Monster Hunter World may have become Capcom's biggest seller, but there's no denying Resident Evil remains the Japanese publisher's flagship franchise.
The series' lifetime sales stands at over 107 million units, far above the 66 million Monster Hunter's combined releases have achieved. But it's not the number of copies sold that tells the real story behind Resident Evil's long-lasting success, a tale of reinvention and influence -- more so than you might imagine.
It begins with the release of the original Resident Evil in March 1996, quickly becoming one of the most talked about releases on the first PlayStation -- a console that hadn't even been available for a year in the US or Europe.
Despite what now seem to be primitive graphics, the high production values of Resident Evil enabled Capcom to instil a sense of horror in players that had rarely been felt before. And it was more than just jump scares and grotesque monsters.
"At the key moments, Resident Evil has reinvented itself and reignited interest in the series. If it had stayed as a fixed-camera horror game, it would have died a death"
Wesley Yin-Poole, Eurogamer
"The series' ability to constantly shock is one of the main reasons people continue to be invested," explains Chris Scullion, features editor at VGC. "Not just shocking in the most obvious sense but in the way they play with gaming conventions to surprise players who almost think 'I didn't know games could do that.'"
The prime example he offers is a moment in the original game where dogs suddenly jump in through the window. Until then, PlayStation owners had been conditioned to believe walls and windows were always solid in games. In Resident Evil, those once impenetrable barriers might have anything lurking behind them.
"Resident Evil obviously wasn't the first ever survival horror game, even though it was the first to coin the term," says Scullion. "But with the greatest respect to Alone in the Dark, D and Clock Tower -- all games I love -- I think it's fair to say the majority of survival horror games released from the late '90s onwards owe most of their inspiration from the success of the Resident Evil games."
Other horror games began to emerge, such as cult favourite Silent Hill, and Capcom sought new ways to ramp up the tension. After the acclaimed Resident Evil 2, the third outing added the ever-present menace of the Nemesis, who stalks players throughout the game, but the developers knew it would need to keep expanding the formula if the series was to maintain its popularity.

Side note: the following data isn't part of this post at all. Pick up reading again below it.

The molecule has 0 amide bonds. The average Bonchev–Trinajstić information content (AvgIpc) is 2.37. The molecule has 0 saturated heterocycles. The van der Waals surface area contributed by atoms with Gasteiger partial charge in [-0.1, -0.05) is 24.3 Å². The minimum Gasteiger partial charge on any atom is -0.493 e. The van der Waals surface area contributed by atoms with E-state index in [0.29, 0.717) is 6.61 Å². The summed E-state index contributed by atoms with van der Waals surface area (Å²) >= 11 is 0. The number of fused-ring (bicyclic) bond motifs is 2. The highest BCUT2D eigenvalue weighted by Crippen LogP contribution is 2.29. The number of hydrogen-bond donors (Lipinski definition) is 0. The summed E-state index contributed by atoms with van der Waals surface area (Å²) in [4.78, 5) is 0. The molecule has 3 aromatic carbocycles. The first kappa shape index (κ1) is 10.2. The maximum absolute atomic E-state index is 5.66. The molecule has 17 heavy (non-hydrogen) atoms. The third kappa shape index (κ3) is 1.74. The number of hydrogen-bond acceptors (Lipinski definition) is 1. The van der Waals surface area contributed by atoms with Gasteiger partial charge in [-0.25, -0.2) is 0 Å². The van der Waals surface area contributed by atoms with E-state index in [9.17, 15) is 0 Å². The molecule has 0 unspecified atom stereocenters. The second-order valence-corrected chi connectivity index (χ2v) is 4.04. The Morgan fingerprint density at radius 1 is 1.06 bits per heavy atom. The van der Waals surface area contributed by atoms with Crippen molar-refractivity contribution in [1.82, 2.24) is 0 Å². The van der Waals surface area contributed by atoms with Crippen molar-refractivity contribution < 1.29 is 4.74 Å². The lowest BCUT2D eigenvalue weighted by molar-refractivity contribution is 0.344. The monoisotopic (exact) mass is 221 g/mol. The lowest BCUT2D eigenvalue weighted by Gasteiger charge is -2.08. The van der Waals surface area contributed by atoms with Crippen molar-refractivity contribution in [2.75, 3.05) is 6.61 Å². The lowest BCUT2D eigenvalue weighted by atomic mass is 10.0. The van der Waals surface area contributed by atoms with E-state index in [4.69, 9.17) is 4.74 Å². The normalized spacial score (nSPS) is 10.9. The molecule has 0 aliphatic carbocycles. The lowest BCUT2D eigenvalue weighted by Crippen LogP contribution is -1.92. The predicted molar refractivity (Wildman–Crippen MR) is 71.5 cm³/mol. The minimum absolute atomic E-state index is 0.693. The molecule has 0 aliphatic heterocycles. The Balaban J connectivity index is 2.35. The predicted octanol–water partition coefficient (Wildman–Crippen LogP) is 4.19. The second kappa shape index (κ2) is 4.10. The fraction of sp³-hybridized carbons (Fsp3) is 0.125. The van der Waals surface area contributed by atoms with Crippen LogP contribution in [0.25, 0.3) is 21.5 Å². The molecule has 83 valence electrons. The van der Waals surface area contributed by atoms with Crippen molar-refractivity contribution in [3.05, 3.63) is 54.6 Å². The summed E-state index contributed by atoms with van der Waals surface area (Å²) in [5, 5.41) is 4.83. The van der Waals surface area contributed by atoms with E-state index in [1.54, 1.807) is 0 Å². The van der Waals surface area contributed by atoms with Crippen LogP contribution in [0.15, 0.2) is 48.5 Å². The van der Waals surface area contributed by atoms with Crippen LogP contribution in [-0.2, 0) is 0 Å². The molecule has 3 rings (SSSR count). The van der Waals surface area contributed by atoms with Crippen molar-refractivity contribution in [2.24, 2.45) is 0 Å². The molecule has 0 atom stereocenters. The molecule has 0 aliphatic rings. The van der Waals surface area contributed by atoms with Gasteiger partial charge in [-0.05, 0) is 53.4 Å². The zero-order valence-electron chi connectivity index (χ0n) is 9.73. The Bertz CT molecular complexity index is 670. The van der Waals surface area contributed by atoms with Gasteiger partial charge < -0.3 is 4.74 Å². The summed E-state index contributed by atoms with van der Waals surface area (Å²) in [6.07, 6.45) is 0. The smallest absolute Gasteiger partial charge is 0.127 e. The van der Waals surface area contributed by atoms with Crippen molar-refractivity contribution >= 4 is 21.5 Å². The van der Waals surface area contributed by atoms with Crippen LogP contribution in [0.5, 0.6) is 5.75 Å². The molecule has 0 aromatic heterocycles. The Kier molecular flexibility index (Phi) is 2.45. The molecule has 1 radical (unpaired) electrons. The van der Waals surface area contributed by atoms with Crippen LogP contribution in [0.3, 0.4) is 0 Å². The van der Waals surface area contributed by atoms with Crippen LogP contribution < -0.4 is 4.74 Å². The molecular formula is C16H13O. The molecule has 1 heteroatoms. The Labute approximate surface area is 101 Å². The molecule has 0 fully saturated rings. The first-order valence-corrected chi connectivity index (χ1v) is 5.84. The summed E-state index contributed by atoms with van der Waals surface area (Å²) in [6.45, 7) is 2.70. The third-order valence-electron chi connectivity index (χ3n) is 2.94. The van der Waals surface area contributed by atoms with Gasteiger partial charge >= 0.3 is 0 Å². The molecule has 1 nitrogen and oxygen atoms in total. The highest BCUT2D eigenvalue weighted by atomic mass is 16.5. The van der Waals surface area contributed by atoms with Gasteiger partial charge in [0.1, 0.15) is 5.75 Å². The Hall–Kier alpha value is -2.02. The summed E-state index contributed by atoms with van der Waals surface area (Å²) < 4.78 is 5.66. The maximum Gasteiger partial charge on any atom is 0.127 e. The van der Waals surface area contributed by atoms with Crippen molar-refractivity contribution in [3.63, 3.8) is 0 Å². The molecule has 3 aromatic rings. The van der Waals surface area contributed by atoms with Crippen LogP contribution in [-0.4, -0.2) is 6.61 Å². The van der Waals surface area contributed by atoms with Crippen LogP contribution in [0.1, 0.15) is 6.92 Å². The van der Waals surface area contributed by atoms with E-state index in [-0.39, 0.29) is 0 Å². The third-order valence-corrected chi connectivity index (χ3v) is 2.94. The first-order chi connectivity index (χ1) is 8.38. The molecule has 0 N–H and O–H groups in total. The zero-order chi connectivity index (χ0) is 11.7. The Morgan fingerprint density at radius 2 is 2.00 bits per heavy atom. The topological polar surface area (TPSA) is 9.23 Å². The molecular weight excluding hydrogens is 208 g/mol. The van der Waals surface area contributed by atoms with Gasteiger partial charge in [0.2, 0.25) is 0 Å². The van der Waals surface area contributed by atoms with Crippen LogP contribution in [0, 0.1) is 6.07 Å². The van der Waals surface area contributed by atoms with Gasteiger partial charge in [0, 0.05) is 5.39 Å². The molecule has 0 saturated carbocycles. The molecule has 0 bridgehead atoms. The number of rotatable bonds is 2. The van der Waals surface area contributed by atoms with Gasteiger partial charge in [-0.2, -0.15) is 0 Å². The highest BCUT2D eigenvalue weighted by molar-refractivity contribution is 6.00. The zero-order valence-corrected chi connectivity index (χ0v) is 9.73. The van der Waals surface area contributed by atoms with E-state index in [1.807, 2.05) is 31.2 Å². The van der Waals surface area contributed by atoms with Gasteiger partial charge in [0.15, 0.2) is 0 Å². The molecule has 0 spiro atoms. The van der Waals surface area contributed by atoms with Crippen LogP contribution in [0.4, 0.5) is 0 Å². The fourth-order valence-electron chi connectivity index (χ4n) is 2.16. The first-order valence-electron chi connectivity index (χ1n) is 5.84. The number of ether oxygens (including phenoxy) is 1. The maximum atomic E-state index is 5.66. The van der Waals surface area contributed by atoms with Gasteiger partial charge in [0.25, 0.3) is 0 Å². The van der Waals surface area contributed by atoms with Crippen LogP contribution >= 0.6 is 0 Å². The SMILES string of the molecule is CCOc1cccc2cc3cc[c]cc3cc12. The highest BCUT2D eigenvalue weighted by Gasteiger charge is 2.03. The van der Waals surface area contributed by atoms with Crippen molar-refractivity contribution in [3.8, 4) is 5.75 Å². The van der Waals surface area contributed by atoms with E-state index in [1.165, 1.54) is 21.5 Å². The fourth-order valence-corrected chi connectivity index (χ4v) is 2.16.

So came the first shift in the series. Few AAA franchises have transformed themselves as wildly as Resident Evil has, and this evolution began -- according to Scullion -- with Dreamcast debut Code Veronica. While not as much of a leap from the classic formula as later entries, the introduction of a moving camera was a big deal at the time, given the first three games' use of pre-rendered backgrounds and static camera angles.
"Silent Hill had released in 1999 and many players were making a big deal about its moving camera, so when Code Veronica turned up the following year with a moving camera on its own, it became clear at that point that this wasn't a series happy to stick with what was working without trying to evolve," says Scullion.
"You can trace a line from Resident Evil 4 to the third-person action shooter genre that established itself the following generation with titles like Gears of War"
Wesley Yin-Poole, Eurogamer
That became most obvious with the arrival of Resident Evil 4. The next mainline entry in the series, initially exclusive to Nintendo GameCube, gave the series a new perspective -- specifically an over-the-shoulder camera that followed closely behind returning Resident Evil 2 protagonist Leon Kennedy. For many, this was not only the most dramatic shift in the series' history but also represents the peak of its output.
"It's considered to be one of the greatest games of all time, which perfectly married this sense of horror and dread with over-the-shoulder action," says Eurogamer editor Wesley Yin-Poole. "The camera is still quite claustrophobic -- it's not like your typical action game camera where you can see a lot of the screen. It's designed to make you feel up close and personal with what's happening, and you can trace a line from that to the third-person action shooter genre that established itself the following generation with titles like Gears of War."
Streamer and freelance journalist Jakejames Lugo adds that the influence of Resident Evil 4 goes beyond just the survival horror genre. The original concept for Resident Evil 4 was a more fast-paced affair that was deemed too drastic a departure from the series' roots. That concept became Devil May Cry, which has made its own mark on the industry.